China Concerned at Rift with S. Korea Over Ancient Kingdom, Seoul Official Says

A Chinese international relations official expressed concern over the country's diplomatic conflict with South Korea over the status of an ancient kingdom, a Seoul official said Friday.

China believes the dispute over the Koguryo Kingdom (38 B.C.-A.D. 668) should not affect its relationship with South Korea, Wang Jiarui, minister of the department of liaison of the central committee of the Communist Party, was quoted as saying by Seoul's ruling party spokeswoman, Kim Hyun-mi.

Wang made the remark during a brief meeting with Uri Party chairman Lee Bu-young, who is visiting Beijing to attend the International Conference of Asian Political Parties, a meeting of regional lawmakers, which opened Thursday and will last for four days.

"Koguryo is a spiritual home for the Korean people, and Koreans hope the Chinese Communist Party and its government will take visible action to solve the dispute," Lee was quoted by the spokeswoman as saying.

The Koguryo Kingdom stretched from the upper Korean Peninsula into what is today Manchuria in China. A dispute has arisen between China and the two Koreas over the historical status of the kingdom. It has long been recognized throughout Asia that Koguryo was part of a grouping of three ancient Korean kingdoms along with Baekje and Shilla, which governed the southern part of the peninsula to the west and east, respectively.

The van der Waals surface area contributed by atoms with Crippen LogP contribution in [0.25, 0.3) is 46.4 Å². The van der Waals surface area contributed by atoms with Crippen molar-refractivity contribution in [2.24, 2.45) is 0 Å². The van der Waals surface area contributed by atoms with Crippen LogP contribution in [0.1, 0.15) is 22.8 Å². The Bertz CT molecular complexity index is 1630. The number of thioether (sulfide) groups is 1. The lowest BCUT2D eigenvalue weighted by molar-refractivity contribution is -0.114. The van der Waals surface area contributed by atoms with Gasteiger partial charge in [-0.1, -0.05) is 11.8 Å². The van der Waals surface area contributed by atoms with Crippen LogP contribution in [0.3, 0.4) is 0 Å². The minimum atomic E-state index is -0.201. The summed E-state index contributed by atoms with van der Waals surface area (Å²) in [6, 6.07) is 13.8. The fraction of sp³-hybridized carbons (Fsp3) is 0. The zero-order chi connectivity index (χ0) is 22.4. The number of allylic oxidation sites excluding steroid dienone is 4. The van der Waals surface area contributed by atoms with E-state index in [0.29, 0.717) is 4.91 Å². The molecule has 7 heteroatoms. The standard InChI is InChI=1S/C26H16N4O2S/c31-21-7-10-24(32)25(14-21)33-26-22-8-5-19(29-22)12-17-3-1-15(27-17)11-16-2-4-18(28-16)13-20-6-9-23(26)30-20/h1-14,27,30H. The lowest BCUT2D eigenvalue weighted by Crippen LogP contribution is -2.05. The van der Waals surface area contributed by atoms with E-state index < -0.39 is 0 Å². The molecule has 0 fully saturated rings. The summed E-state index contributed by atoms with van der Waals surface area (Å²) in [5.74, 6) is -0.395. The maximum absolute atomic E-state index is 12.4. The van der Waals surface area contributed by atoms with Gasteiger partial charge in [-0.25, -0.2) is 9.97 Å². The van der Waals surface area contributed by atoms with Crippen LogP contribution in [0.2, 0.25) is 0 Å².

China launched a high-budget project in 2002 on the ancient history of its northeastern region, proclaiming a new perspective that the past should be interpreted from the modern-day situation.

During the conference, the South Korean delegation plans to meet Wu Bangguo, chairman of the Standing Committee of the National People's Congress, to discourage China from claiming the kingdom. The meeting is yet to be arranged.

The South Korean lawmakers are also seeking to meet the North Korean delegation in efforts to improve inter-Korean relations, which have soured lately due to Seoul's acceptance of hundreds of North Korean defectors last month.

(Yonhap News 2004-9-3)